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ing. The German press pretends that the ship struck a mine, and even intimates that it may have been torpedoed by an English slibmarine. The British Admiralty issues a denial of this rumor, and adds that no mine was laid by the English fleet in the region where the sinking occurred. On the other hand, the German Legation assures the press of Holland that no German submarine or torpedo boat caused the loss of the Tubantia, and that the Germans have not planted mines in that locality. A Dutch investigation establishes the fact that the explosion was caused by a Schwartzkopf torpedo of bronze, (No. 2,033, verdict of the Dutch Navigation Council, April 11:) now, this kind of torpedo is used only by the German Navy. The German Admiralty then asserts that the torpedo in question was fired on March 6 at an English destroyer, that it missed the ship and traveled to the shore, and that the Tubantia there ran into it by accident, (declaration of June 9.) On Sept. 25 the Dutch Minister of Foreign Affairs announces that he has proposed to submit the examination into the causes of the Tubantia's destruction to an international commission of inquiry, and that the German Government has accepted, with the proviso that the commission shall not act until after the conclusion of peace; Holland has given its assent.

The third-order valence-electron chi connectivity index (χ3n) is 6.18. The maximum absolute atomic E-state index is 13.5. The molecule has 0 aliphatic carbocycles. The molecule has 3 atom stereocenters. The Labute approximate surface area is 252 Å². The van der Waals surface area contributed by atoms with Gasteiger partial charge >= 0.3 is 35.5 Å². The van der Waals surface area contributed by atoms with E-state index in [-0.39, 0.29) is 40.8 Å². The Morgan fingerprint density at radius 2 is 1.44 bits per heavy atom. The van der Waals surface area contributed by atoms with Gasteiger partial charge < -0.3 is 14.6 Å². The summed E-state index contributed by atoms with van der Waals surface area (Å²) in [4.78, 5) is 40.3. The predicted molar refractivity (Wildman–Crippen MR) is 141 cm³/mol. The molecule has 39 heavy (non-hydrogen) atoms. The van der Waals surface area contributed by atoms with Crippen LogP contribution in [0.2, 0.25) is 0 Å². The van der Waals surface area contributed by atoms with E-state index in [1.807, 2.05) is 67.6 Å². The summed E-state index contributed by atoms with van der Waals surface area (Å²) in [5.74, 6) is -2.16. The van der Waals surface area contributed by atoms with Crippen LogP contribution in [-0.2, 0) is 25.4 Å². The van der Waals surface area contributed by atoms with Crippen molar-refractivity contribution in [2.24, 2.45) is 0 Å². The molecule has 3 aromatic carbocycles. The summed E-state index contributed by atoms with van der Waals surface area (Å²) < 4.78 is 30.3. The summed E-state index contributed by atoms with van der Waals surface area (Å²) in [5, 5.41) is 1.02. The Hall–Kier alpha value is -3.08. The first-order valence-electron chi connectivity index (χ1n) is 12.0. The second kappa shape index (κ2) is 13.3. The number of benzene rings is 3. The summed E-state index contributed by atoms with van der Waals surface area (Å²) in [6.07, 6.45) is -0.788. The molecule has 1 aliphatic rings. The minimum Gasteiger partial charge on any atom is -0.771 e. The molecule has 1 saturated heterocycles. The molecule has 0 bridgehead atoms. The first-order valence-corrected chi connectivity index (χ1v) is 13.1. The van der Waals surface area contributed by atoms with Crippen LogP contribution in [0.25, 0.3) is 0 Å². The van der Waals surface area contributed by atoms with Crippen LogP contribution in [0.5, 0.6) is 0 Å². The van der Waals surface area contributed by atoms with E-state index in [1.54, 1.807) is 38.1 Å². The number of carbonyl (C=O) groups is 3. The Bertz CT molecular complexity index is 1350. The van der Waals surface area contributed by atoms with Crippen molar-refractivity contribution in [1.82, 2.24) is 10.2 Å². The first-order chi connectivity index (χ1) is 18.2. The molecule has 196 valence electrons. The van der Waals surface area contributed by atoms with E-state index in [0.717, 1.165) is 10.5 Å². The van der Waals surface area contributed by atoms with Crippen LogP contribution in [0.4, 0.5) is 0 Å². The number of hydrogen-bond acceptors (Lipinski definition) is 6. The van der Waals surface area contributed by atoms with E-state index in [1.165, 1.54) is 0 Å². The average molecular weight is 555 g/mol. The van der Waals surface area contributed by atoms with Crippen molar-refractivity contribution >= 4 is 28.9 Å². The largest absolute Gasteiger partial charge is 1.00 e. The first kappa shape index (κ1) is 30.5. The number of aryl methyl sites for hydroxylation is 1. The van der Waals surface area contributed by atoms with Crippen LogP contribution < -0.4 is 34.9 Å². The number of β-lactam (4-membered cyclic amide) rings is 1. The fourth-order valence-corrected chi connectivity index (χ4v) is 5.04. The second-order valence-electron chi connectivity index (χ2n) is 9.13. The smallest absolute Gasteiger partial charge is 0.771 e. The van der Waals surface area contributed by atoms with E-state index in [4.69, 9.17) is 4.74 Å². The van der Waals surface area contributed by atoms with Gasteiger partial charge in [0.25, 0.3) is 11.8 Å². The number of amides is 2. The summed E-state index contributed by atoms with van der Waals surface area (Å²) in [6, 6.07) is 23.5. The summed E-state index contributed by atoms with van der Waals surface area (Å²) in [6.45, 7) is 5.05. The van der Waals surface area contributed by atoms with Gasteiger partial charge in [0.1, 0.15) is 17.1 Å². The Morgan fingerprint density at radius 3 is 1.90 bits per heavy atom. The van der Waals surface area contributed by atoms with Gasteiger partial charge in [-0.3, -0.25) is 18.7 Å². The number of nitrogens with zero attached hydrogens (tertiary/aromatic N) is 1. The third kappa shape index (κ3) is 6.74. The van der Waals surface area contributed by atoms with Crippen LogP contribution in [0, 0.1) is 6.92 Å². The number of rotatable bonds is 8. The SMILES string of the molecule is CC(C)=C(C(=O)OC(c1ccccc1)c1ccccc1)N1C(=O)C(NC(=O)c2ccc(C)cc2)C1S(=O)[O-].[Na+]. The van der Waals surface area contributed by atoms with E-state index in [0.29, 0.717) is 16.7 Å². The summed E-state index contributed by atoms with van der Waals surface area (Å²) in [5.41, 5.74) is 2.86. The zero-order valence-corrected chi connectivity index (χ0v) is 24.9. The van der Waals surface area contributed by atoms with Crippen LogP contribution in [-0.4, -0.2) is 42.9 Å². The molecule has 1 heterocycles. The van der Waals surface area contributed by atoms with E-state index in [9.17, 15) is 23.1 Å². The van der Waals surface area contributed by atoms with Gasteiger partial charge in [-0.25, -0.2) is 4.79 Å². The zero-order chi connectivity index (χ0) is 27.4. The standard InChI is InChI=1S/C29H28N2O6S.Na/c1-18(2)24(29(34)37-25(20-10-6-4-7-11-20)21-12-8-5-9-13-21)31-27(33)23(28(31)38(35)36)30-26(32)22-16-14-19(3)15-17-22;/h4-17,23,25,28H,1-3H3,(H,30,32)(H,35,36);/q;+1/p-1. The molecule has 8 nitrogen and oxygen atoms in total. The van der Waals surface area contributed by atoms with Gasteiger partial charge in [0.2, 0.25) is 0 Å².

March 18, 1916–The Dutch steamship Palembang is sunk in the North Sea; the crew is saved, but nine men are wounded. An investigation made in Holland shows that there were three explosions, the first possibly produced by a mine, the others producible only by torpedoes; at the time of the last explosion the ship was not moving. The torpedo causing the second explosion might have been intended for an English destroyer lying near by, but the last could have been aimed only at the Palembang. The German Government affirms, on the contrary, that this vessel was. not torpedoed, because, it says, no German warship was near the Palembang at the moment of the accident.